Why is it called the buck moon? Because of bucks, of course.
The Super (Buck) Moon
On July 13, 2022, we’ll see our second supermoon of the year.
According to Science Focus (cited below):
“Supermoons are categorised when the Moon is at 360,000km (or less) away from Earth in its orbital path, and we’ll often see two or three full supermoons in a row. The June full Moon, the Strawberry Moon and the August full Moon, the Sturgeon Moon, are both supermoons.
A supermoon is around 7 per cent larger and 15 per cent brighter than a standard full Moon, or 14 per cent bigger and 30 per cent brighter than a micromoon. This effect is amplified further when the Moon is on the horizon, like it is this month, thanks to the Moon illusion.”
What is a buck moon?
Science Focus described the meaning behind the buck moon. And it really is all about bucks – as in male deer:
“Most species of male deer (bucks) shed and regrow their antlers every year. They shed their antlers in the early spring (or late winter), which then regrow and continue to develop during the summer months. As they grow, the antlers are protected by a thin, velvety layer which hardens, dries and falls away once they’re fully grown. This is why bucks’ antlers often look ‘tatty’ in the summer.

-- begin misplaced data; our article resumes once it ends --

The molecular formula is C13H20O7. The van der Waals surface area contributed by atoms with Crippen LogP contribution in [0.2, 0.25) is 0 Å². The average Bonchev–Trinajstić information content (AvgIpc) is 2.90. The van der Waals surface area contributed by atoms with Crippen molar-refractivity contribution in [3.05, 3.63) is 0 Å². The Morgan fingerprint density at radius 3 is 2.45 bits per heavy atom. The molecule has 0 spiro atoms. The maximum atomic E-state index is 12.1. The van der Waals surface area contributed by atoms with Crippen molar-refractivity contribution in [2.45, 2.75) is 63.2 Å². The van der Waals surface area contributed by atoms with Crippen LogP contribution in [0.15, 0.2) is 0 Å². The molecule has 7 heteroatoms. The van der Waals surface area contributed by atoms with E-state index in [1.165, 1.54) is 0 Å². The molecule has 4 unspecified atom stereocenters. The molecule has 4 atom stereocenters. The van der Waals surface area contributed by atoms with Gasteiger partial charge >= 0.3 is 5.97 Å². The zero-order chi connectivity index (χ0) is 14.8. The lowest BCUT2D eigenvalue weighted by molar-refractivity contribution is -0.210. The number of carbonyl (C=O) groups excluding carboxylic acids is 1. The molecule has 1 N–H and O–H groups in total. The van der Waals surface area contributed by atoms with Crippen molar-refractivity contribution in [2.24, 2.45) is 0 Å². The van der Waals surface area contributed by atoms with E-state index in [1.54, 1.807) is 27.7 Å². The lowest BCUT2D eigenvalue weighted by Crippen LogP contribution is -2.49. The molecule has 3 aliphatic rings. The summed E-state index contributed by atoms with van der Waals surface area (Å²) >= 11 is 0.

By July, it’s usual to see bucks with full-size antlers in preparation for the autumn breeding season. They’ll need to be in top fettle to compete with other bucks for the best females.
As such, the Algonquin tribe named it the Buck Moon.
Other names for the July full Moon include the Berry Moon, Raspberry Moon and Thunder Moon.”